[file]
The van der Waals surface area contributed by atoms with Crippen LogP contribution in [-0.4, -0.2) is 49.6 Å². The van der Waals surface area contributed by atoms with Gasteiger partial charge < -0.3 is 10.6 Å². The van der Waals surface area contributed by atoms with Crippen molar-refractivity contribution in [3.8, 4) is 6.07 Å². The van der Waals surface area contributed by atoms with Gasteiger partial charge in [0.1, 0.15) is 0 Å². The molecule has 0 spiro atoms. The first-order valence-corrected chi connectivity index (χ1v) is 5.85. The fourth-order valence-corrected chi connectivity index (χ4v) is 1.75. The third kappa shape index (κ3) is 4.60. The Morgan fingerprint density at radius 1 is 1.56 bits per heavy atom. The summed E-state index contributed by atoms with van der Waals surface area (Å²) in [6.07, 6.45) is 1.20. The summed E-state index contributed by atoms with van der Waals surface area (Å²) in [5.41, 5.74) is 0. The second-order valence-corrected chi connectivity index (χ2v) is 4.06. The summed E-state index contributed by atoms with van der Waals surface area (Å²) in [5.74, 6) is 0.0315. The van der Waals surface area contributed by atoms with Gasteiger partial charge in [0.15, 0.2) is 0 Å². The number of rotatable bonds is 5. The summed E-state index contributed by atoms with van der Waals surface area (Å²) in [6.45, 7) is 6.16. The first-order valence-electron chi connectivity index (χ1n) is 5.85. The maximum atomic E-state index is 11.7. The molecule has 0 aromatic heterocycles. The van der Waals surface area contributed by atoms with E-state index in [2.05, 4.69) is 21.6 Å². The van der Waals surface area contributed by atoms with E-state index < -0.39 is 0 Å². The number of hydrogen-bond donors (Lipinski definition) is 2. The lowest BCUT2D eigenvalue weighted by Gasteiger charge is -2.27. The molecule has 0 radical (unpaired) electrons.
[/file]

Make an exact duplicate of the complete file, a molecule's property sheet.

The van der Waals surface area contributed by atoms with Crippen LogP contribution in [-0.4, -0.2) is 49.6 Å². The van der Waals surface area contributed by atoms with Gasteiger partial charge < -0.3 is 10.6 Å². The van der Waals surface area contributed by atoms with Crippen molar-refractivity contribution in [3.8, 4) is 6.07 Å². The van der Waals surface area contributed by atoms with Gasteiger partial charge in [0.1, 0.15) is 0 Å². The molecule has 0 spiro atoms. The first-order valence-corrected chi connectivity index (χ1v) is 5.85. The fourth-order valence-corrected chi connectivity index (χ4v) is 1.75. The third kappa shape index (κ3) is 4.60. The Morgan fingerprint density at radius 1 is 1.56 bits per heavy atom. The summed E-state index contributed by atoms with van der Waals surface area (Å²) in [6.07, 6.45) is 1.20. The summed E-state index contributed by atoms with van der Waals surface area (Å²) in [5.41, 5.74) is 0. The second-order valence-corrected chi connectivity index (χ2v) is 4.06. The summed E-state index contributed by atoms with van der Waals surface area (Å²) in [5.74, 6) is 0.0315. The van der Waals surface area contributed by atoms with Gasteiger partial charge in [0.15, 0.2) is 0 Å². The number of rotatable bonds is 5. The summed E-state index contributed by atoms with van der Waals surface area (Å²) in [6.45, 7) is 6.16. The first-order valence-electron chi connectivity index (χ1n) is 5.85. The maximum atomic E-state index is 11.7. The molecule has 0 aromatic heterocycles. The van der Waals surface area contributed by atoms with E-state index in [2.05, 4.69) is 21.6 Å². The van der Waals surface area contributed by atoms with E-state index < -0.39 is 0 Å². The number of hydrogen-bond donors (Lipinski definition) is 2. The lowest BCUT2D eigenvalue weighted by Gasteiger charge is -2.27. The molecule has 0 radical (unpaired) electrons.